"How long have you been on Earth?" I asked. Sort of a when did you get back in town, Joe, kind of triviality.

"For several of your weeks," he was answering. "But this is my first time out among humans."

"Where have you been in the meantime?" I asked. "Training." His answers were getting short and his muscles began to fidget again.

"And where do you train?" I kept boring in.

As an answer he stood up and held out his hand, all quite correctly. "I must go now," he said. "Naturally you can cancel my application for employment. Obviously we have more to learn."

I raised an eyebrow. "And I'm supposed to just pass over the whole thing? A thing like this?"

He smiled again. The contrived smile which was a symbol to indicate courtesy. "I believe your custom on this planet is to turn your problems over to your police. You might try that." I could not tell whether it was ironic or logic.

At that moment I could think of nothing else to say. He walked out of my door while I stood beside my desk and watched him go.

Well, what was I supposed to do? Follow him?

I followed him.

This isn’t a major idea for a science fiction story, not in 1952, but it gets better. For one thing, the psychologist reads science fiction. That has a recursive feel that delights me. Second, it’s important to remember that 1952 was during the early days of the flying saucer craze. If people believe aliens were hot-rodding around the skies, why not wonder if they were applying for jobs. Plus, this is Clifton’s first science fiction story, and he sold it to the legendary John W. Campbell. Campbell loved to discover new writers, but he also wanted to shape them to follow his personal philosophy. Campbell was a species-ist. He believed his writers should not show aliens being superior to humans. And Clifton’s aliens were way superior to us. How can Clifton pull off an ending that pleased Campbell? He does, but the icing on the cake is how Clifton ultimately outwits Campbell too (I think). Explaining the ending will be up to you. Are humans really superior?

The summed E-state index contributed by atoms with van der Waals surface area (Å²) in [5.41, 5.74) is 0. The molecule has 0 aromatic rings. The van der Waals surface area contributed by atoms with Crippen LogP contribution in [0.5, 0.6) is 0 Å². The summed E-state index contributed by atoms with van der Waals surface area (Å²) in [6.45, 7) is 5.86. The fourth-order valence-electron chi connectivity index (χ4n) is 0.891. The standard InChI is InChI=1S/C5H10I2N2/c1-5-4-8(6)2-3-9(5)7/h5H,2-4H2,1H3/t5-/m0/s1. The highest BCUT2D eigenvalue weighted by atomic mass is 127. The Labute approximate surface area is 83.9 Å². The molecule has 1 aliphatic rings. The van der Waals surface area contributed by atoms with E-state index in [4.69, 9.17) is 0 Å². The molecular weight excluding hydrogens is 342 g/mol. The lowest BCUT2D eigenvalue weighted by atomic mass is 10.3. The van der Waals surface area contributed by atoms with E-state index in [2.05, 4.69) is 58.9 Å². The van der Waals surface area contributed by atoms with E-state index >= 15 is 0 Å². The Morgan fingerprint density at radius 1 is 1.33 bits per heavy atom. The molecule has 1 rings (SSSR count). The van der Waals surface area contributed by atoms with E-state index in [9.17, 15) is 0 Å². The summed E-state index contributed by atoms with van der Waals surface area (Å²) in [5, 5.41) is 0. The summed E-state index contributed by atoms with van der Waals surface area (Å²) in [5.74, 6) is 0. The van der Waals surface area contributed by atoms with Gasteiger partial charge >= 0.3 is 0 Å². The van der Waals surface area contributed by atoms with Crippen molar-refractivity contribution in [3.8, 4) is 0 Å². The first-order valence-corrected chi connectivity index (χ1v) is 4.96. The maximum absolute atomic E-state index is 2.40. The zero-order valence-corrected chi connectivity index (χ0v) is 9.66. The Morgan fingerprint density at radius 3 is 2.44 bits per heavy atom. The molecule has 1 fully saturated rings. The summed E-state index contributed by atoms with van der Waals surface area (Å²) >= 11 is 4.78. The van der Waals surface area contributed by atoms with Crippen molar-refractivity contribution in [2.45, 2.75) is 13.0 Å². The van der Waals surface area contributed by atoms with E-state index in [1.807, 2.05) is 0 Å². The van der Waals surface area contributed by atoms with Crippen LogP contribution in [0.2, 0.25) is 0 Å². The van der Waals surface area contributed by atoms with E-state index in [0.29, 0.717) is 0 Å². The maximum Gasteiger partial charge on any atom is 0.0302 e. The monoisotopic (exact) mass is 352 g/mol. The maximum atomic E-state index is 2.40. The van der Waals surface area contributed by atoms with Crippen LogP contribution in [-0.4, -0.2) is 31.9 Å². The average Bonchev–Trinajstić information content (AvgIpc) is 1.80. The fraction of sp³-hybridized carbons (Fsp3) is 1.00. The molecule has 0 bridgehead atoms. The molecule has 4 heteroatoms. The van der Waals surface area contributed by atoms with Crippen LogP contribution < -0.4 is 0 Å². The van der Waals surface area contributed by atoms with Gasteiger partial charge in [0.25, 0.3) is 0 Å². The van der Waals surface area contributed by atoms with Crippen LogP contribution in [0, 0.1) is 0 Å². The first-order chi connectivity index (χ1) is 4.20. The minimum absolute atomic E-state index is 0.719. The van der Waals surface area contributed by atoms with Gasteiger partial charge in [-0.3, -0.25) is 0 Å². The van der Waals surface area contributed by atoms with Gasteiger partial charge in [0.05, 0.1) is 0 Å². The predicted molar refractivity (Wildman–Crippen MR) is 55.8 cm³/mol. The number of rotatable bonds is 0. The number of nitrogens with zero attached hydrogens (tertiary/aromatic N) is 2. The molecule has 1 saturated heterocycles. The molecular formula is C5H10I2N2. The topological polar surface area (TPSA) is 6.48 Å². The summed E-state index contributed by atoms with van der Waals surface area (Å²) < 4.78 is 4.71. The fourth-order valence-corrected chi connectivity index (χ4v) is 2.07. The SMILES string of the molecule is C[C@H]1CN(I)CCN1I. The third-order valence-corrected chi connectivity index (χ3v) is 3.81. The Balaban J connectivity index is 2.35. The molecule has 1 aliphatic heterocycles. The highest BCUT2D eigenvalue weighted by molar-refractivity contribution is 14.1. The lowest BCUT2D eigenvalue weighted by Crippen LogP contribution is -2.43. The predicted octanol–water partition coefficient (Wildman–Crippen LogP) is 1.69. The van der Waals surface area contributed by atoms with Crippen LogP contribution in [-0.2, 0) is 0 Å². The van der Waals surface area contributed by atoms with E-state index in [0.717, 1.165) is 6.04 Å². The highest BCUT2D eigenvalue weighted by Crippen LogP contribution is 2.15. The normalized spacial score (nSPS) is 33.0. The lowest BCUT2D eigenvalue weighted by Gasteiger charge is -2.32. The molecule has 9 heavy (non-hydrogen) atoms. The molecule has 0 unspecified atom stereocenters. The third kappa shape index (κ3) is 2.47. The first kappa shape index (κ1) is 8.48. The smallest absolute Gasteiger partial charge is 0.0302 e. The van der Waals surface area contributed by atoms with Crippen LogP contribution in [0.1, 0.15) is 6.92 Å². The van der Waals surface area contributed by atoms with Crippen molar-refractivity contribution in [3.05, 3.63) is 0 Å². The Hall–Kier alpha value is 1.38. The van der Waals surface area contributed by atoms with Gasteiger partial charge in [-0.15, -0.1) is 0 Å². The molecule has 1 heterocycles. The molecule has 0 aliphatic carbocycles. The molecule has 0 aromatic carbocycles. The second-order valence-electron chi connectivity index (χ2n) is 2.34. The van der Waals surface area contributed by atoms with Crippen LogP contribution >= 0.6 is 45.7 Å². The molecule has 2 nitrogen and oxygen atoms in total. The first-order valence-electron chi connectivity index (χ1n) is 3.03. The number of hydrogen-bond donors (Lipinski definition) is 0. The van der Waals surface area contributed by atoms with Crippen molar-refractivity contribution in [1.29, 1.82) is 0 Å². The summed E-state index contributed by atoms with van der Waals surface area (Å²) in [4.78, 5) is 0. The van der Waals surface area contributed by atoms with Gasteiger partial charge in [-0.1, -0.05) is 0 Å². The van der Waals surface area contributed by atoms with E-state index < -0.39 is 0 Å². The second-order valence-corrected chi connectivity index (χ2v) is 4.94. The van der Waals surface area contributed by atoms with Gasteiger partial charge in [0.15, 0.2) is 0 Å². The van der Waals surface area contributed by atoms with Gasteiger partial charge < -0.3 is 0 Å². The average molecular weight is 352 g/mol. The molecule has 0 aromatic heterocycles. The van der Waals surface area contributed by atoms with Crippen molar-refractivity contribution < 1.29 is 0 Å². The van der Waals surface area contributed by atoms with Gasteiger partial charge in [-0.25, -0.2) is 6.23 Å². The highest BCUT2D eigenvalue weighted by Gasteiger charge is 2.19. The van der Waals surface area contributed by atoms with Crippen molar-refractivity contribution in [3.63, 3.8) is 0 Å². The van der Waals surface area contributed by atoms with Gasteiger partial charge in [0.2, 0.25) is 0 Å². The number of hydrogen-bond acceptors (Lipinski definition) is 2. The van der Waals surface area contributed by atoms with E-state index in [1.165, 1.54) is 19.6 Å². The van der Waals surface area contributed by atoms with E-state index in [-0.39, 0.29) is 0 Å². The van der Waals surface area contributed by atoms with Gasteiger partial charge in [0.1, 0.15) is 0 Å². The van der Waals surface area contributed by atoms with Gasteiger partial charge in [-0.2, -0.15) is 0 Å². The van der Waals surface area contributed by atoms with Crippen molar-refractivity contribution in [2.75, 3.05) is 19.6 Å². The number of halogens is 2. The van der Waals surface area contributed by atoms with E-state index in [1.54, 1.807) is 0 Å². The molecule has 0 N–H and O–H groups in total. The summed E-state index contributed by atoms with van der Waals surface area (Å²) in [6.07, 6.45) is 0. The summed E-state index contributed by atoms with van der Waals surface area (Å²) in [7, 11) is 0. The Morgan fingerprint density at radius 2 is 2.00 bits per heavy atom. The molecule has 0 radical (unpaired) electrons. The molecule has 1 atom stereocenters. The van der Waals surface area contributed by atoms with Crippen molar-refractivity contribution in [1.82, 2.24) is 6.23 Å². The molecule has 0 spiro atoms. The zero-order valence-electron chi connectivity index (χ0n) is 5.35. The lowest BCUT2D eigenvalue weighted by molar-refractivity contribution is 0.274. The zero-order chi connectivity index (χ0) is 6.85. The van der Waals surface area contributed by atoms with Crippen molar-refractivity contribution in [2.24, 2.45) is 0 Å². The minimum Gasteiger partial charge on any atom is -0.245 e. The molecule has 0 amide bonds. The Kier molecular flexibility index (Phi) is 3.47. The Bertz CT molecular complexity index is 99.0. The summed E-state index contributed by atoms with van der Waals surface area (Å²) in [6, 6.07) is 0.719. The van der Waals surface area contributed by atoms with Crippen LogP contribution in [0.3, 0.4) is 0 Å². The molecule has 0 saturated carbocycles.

This might be far-fetched, but I wonder if “What Have I Done?” also applies to Clifton letting himself be coopted by Campbell. Or is that some bullshit I’m giving out to get you to read the story?

JWH

 

 

 

7 thoughts on ““What Have I Done?” by Mark Clifton

  1. I’ve read about Mark Clifton. The oft-repeated view is that he had a misanthropic view of the human race, and that his stories were generally bleak and pessimistic, especially for the period in which they appeared.

    And yes, I’ve read this story. Clifton faced a unique dilemma—how to show the ability of humans to outwit aliens (thus pleasing Campbell), while at the same time showing his dislike of humanity (because that is apparently how he rolled).

    He pulled it off!

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  2. I bought a hardback collection of his fiction some years ago (edited by Barry Malzberg, a big fan) but never really got onto it. You might want to find the intro, or I can send it to you.
    I’m not sure I buy this thing about Campbell always wanting humans to win against aliens (but am not well enough read in the period to make a definitive judgement). I’ll note, though, that Philip Dick’s “The Imposter” appeared in 1953. This was described to me as “Who Goes Here?” but where the alien wins.

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      1. It is not the case that Campbell would not publish stories in which humans failed to come out on top or otherwise compared badly to nonhumans. While Campbell was certainly a human chauvinist, he would set aside his prejudices for a story he liked enough, usually by a regular contributor. Here’s a list. I’m sure it can be extended.

        Ross Rocklynne, Quietus (1940): humanity has destroyed itself and there is only one breeding pair left; bird-like aliens drop in and, misunderstanding the situation, kill the male. (But they’re sorry about it.)